Tuesday, December 15, 2009

The Death Penalty: Inherently Barbaric


The New York Times makes excellent points in an editorial, "There Is No 'Humane' Execution." The editors considered the supposedly more "humane" method of execution, that of using one drug in the case of Kenneth Biros, instead of three, often criticized as painful, in the case of Romell Broom:

This is what passes for progress in the application of the death penalty: Kenneth Biros, a convicted murderer, was put to death in Ohio last week with one drug, instead of the more common three-drug cocktail. It took executioners 30 minutes to find a vein for the needle, compared with the two hours spent hunting for a vein on the last prisoner Ohio tried to kill, Romell Broom. Technicians tried about 18 times to get the needle into Mr. Broom’s arms and legs before they gave up trying to kill him. Mr. Biros was jabbed only a few times in each arm.

...The larger problem, however, is that changing a lethal-injection method is simply an attempt, as Justice Harry Blackmun put it, to “tinker with the machinery of death.” No matter how it is done, for the state to put someone to death is inherently barbaric.

There remains the inevitability that the death penalty will be imposed on the innocent–the ultimate argument against it:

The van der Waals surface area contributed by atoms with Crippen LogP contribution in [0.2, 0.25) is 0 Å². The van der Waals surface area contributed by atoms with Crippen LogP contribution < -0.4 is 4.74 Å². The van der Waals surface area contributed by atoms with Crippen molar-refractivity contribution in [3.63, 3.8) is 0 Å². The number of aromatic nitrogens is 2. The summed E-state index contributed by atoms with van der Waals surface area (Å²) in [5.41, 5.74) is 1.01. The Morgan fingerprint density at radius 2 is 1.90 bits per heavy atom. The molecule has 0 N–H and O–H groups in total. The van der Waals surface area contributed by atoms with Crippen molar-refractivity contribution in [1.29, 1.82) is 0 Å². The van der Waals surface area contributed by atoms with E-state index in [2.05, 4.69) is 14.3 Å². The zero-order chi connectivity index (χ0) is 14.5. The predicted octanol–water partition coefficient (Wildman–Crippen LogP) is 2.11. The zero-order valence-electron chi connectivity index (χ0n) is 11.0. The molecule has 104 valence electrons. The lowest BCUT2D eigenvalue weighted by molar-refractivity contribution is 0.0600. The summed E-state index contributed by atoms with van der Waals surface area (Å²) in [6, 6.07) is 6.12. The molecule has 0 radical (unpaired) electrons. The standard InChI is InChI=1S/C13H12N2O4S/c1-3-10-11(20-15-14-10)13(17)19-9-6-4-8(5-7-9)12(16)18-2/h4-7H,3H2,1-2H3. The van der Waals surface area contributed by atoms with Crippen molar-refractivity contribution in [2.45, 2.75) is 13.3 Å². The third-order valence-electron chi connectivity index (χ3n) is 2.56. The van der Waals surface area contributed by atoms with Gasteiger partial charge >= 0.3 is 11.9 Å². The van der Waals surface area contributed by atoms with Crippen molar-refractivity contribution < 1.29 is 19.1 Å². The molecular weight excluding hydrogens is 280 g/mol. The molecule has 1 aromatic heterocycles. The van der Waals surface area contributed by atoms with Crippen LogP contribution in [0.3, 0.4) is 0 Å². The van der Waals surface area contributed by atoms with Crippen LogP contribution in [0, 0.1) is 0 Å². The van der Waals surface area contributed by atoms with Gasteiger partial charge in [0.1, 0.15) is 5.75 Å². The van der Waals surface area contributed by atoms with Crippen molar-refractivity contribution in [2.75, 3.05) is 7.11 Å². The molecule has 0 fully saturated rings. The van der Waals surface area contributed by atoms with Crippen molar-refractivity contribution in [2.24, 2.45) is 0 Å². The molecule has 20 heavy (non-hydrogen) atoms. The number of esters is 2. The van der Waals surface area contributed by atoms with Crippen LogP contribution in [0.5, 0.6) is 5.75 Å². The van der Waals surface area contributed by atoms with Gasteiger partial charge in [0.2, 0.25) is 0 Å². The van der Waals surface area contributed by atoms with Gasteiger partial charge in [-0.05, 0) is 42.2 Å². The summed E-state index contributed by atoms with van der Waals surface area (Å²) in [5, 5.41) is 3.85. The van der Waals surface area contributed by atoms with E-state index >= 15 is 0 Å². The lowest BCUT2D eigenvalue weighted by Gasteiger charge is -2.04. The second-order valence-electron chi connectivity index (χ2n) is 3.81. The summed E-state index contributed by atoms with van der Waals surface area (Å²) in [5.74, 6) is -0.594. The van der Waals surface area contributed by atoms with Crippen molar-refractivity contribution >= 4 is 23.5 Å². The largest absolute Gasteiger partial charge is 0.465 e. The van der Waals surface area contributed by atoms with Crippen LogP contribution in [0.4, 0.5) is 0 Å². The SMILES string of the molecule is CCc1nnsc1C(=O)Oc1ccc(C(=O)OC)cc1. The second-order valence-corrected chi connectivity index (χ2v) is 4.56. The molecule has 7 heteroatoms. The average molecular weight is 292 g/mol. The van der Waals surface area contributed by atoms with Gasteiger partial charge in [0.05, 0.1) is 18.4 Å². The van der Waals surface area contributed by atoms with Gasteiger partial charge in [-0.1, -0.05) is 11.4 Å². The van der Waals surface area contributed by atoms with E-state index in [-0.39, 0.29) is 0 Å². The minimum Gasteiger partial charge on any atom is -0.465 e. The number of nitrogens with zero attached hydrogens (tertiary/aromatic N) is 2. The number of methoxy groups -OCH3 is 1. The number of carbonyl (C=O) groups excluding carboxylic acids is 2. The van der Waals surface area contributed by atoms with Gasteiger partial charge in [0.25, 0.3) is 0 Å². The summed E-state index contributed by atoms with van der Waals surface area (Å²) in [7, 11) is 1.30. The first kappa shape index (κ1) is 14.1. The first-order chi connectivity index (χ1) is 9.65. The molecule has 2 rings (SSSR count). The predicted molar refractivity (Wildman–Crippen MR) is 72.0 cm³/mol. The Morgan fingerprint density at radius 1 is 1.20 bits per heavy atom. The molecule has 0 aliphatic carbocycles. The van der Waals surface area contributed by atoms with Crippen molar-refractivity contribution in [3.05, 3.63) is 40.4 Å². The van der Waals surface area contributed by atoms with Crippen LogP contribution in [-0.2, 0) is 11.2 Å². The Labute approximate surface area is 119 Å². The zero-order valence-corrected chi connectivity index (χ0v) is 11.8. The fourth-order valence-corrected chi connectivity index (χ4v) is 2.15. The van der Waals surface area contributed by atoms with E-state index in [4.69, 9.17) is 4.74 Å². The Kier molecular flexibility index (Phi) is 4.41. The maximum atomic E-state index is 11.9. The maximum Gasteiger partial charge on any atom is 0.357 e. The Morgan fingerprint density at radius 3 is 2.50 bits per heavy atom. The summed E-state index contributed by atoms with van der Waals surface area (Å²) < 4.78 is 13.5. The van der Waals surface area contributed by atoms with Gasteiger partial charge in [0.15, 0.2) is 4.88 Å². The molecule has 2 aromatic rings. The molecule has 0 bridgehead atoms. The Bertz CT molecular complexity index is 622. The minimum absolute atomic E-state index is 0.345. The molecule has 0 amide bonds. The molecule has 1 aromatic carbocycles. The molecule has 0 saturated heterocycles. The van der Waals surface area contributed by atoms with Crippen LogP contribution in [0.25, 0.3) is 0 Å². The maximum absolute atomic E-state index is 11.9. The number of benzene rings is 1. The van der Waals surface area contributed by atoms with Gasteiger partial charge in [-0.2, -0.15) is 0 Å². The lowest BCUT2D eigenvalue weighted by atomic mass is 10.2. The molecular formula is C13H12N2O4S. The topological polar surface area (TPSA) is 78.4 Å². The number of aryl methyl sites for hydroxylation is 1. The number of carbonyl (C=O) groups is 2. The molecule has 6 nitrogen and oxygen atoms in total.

It has also become clear — particularly since DNA evidence has become more common — how unreliable the system is. Since 1973, 139 people have been released from death row because of evidence that they were innocent, according to the Death Penalty Information Center.

An untold number of innocent people have also, quite likely, been put to death. Earlier this year, a fire expert hired by the state of Texas issued a report that cast tremendous doubt on whether a fatal fire — for which
Cameron Todd Willingham was executed in 2004 — was arson at all. Until his execution, Mr. Willingham protested his innocence.

So what is the humane answer to state-sponsored killing, otherwise known as the death penalty?

Earlier this year, New Mexico repealed its death penalty, joining 14 other states — and the District of Columbia — that do not allow it. That is the way to eliminate the inevitable problems with executions.

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